What does "The Chrysanthemums" suggest about gender roles?
It is important to focus on the presentation of the central character in this story, Elisa, is presented. From the very beginning of this excellent tale Steinbeck is quick to focus on the limitations of her life and the way in which she is trapped--even by the weather. Note how the story begins by creating a very strong image of restriction and incarceration:
The high grey-flannel fog of winter closed off the Salinas Valley from teh sky and from all the rest of the world. On every side it sat like a lid on the mountains and made of teh great valley a closed pot.
The way in which the story begins, coupled with the descriptive detail that "there was no sunshine in the valley no in December," does much to reveal the kind of life that Elisa lives. She is trapped and restricted, physically, emotionally and spiritually. We can see how she suffers from loneliness by the way that she desperately shares her passion with the only person who shows any interest whatsoever in what is important to her. Elisa has to physically restrain herself from reaching out and clinging onto his leg. Her need turns her into a "fawning dog." It is clear that her marriage and her position as a farmer's wife is not fulfilling her and is not creating the necessary conditions for her to thrive in her own self. Her attempts to reach out and communicate with her husband, who is not a bad man in himself, reduce her to "crying weakly--like an old woman," as she realises that the man she had talked to was not interested in her or what she said at all, as the discarded chrysanthemum shoots illustrate.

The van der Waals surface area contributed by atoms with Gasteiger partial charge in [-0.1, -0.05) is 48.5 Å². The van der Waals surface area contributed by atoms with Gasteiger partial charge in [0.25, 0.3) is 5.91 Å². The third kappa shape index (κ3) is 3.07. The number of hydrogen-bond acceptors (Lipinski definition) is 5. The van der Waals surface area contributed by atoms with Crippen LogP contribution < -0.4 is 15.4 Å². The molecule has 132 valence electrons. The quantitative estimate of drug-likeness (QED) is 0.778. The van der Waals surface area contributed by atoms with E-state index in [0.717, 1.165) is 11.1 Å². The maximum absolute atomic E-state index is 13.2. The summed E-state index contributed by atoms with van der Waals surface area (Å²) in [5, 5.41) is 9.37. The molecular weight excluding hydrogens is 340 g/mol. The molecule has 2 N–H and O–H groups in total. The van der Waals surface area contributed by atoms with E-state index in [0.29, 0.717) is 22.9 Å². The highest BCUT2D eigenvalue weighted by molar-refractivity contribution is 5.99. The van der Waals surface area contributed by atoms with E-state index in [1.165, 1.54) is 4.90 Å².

Thus throughout this story Steinbeck presents the way in which marriage and society has reduced Elisa to a state of unfulfilled, desperate loneliness, where she is not able to truly connect to anyone. Women are shown to live a bleak life in the world of this short story, where they are misunderstood by the menfolk that surround them.